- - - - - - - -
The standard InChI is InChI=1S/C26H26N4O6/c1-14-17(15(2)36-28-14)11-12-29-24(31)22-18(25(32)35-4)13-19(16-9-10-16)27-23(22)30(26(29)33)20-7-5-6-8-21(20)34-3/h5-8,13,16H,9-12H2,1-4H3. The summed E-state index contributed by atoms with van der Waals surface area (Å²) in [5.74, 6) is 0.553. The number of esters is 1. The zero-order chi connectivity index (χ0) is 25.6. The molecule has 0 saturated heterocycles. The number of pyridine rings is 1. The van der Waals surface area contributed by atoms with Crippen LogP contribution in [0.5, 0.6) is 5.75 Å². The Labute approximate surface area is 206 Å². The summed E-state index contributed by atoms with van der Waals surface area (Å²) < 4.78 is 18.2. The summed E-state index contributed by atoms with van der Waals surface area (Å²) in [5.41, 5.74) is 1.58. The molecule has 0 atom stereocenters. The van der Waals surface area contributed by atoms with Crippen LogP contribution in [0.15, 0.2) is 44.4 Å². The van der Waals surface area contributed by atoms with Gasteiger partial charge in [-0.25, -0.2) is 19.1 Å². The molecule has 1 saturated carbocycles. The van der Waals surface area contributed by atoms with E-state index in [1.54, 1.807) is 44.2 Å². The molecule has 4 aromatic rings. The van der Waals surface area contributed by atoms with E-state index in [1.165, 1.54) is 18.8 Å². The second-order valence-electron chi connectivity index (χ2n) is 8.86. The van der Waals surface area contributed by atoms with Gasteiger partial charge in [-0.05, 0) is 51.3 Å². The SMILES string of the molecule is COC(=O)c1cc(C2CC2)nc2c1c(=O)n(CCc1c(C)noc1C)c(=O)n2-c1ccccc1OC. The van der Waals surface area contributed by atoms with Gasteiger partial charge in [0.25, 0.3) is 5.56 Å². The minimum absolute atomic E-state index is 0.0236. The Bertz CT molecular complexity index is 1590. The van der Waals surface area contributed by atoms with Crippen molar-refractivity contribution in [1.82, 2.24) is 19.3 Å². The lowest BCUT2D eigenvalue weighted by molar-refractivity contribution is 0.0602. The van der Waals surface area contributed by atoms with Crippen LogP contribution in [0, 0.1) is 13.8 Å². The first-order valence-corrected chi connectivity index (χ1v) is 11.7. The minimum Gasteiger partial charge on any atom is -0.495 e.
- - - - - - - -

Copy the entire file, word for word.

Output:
The standard InChI is InChI=1S/C26H26N4O6/c1-14-17(15(2)36-28-14)11-12-29-24(31)22-18(25(32)35-4)13-19(16-9-10-16)27-23(22)30(26(29)33)20-7-5-6-8-21(20)34-3/h5-8,13,16H,9-12H2,1-4H3. The summed E-state index contributed by atoms with van der Waals surface area (Å²) in [5.74, 6) is 0.553. The number of esters is 1. The zero-order chi connectivity index (χ0) is 25.6. The molecule has 0 saturated heterocycles. The number of pyridine rings is 1. The van der Waals surface area contributed by atoms with Crippen LogP contribution in [0.5, 0.6) is 5.75 Å². The Labute approximate surface area is 206 Å². The summed E-state index contributed by atoms with van der Waals surface area (Å²) < 4.78 is 18.2. The summed E-state index contributed by atoms with van der Waals surface area (Å²) in [5.41, 5.74) is 1.58. The molecule has 0 atom stereocenters. The van der Waals surface area contributed by atoms with Crippen LogP contribution in [0.15, 0.2) is 44.4 Å². The van der Waals surface area contributed by atoms with Gasteiger partial charge in [-0.25, -0.2) is 19.1 Å². The molecule has 1 saturated carbocycles. The van der Waals surface area contributed by atoms with E-state index in [1.54, 1.807) is 44.2 Å². The molecule has 4 aromatic rings. The van der Waals surface area contributed by atoms with E-state index in [1.165, 1.54) is 18.8 Å². The second-order valence-electron chi connectivity index (χ2n) is 8.86. The van der Waals surface area contributed by atoms with Gasteiger partial charge in [-0.05, 0) is 51.3 Å². The SMILES string of the molecule is COC(=O)c1cc(C2CC2)nc2c1c(=O)n(CCc1c(C)noc1C)c(=O)n2-c1ccccc1OC. The van der Waals surface area contributed by atoms with Gasteiger partial charge in [0.25, 0.3) is 5.56 Å². The minimum absolute atomic E-state index is 0.0236. The Bertz CT molecular complexity index is 1590. The van der Waals surface area contributed by atoms with Crippen molar-refractivity contribution in [1.82, 2.24) is 19.3 Å². The lowest BCUT2D eigenvalue weighted by molar-refractivity contribution is 0.0602. The van der Waals surface area contributed by atoms with Crippen LogP contribution in [0, 0.1) is 13.8 Å². The first-order valence-corrected chi connectivity index (χ1v) is 11.7. The minimum Gasteiger partial charge on any atom is -0.495 e.